Bulgarian Deputy PM: EU Law Prevails in Land MoratoriumBulgaria in EU | October 28, 2013, Monday // 08:57| views
Bulgaria's Deputy Prime Minister and Justice Minister, Zinaida Zlatanova, photo by BGNES
The Parliament's decision to extend the moratorium on the sale of land to foreigners is not consistent with the Constitution and the Treaty of Accession of Bulgaria to the European Union
This comment was made for the Bulgarian "24 Chassa (24 Hours) daily by Deputy Prime Minister and Justice Minister Zinaida Zlatanova.
She stresses it was 100% clear that where there is conflict between Bulgarian and European law, European law prevails and should be applied.
"We had a seven-year transitional period when we were not mandated to apply EU law on free movement of capital, and in particular - ownership of land. The moment this transitional period expired, we should automatically begin to apply the EU law. And it bans discrimination against foreigners regarding ownership of land," explained Zlatanova.
The Deputy Prime Minister added that so far no Member State of the EU has changed its accession contract.
Last Tuesday, Bulgaria's Parliament controversially decided to extend the ban on sale of agricultural land to foreigners until 2020.
The proposal for the extension was made by ultranationalist anti-EU party Ataka, a sort of kingmaker for the Socialist-led government. Surprisingly, it was backed by both the ruling Bulgarian Socialist Party and the opposition center-right Citizens for European Development of Bulgaria, GERB.
A total of 171 lawmakers voted in favor of extending the moratorium, while 38 were against and 12 abstained from voting. The biggest surprise were the Socialists, because all, except one, who took part in the debates, urged to reject Ataka's proposal, but at the end 59 of a total of 75 BSP MPs present voted in its favor.
The European Commission warned that this would breach Bulgaria's commitment to lift the moratorium, which expires at the end of 2013.
Chantal Hughes, spokeswoman for European Internal Markets Commissioner Michel Barnier said Bulgaria's accession treaty did not provide for any extension period on barring land sales and EC expected Bulgaria to open its market in compliance with its commitments.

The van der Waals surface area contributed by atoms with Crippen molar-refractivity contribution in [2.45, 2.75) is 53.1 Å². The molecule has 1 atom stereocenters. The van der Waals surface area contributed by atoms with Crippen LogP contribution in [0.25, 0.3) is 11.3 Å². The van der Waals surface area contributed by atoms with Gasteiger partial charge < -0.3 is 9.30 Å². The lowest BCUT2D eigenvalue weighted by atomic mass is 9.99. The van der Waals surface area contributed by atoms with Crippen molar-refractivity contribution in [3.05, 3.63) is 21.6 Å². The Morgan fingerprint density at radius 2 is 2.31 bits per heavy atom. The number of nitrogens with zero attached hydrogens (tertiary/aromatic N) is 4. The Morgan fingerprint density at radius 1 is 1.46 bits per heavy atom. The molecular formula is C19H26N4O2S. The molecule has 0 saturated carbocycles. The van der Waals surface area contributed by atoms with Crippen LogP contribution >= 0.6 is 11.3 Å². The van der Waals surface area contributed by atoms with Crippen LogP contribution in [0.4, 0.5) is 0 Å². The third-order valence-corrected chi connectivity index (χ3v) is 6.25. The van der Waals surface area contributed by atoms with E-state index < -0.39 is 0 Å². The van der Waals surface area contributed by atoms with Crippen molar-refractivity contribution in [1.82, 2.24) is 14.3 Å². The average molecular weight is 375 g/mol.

If Bulgaria wants the moratorium to remain in force after the beginning of next year, then it will have to receive support from all the rest of the EU member states. This means a review of the pre-accession treaty as well as re-ratifying by all the 28 EU member states.
Any such review could result in Bulgaria being targeted by reciprocal action by member states, potentially extending labor market restrictions on Bulgarians by other EU countries, EurActiv said.
From January 1, 2014, Bulgarians will have full access to all EU countries' labor markets following the lifting of temporary restrictions put in place by several countries when Bulgaria joined the bloc in 2007.
The liberal, predominantly Ethnic Turkish party Movement for Rights and Freedoms (DPS) is preparing to refer the case to the Constitutional Court, which is expected to overturn the moratorium.
The moratorium has been blasted not only by DPS, but by all right-wing parties, which currently are not parliamentary represented, by the Speaker of the Parliament, Mihail Mikov, and other senior BSP functionaries, and by a number of legal experts.
Prime Minister Plamen Oresharski also opposes it, while GERB leader and former Prime Minister, Boyko Borisov, after a trip to the headquarters of the European People's Party, EPP, in Brussels, made an U-turn and stated his party fell prey to "collective insanity."
The ban actually extends only to EU citizens, who still can purchase land in Bulgaria by setting and registering a company for the fee of BGN 2.
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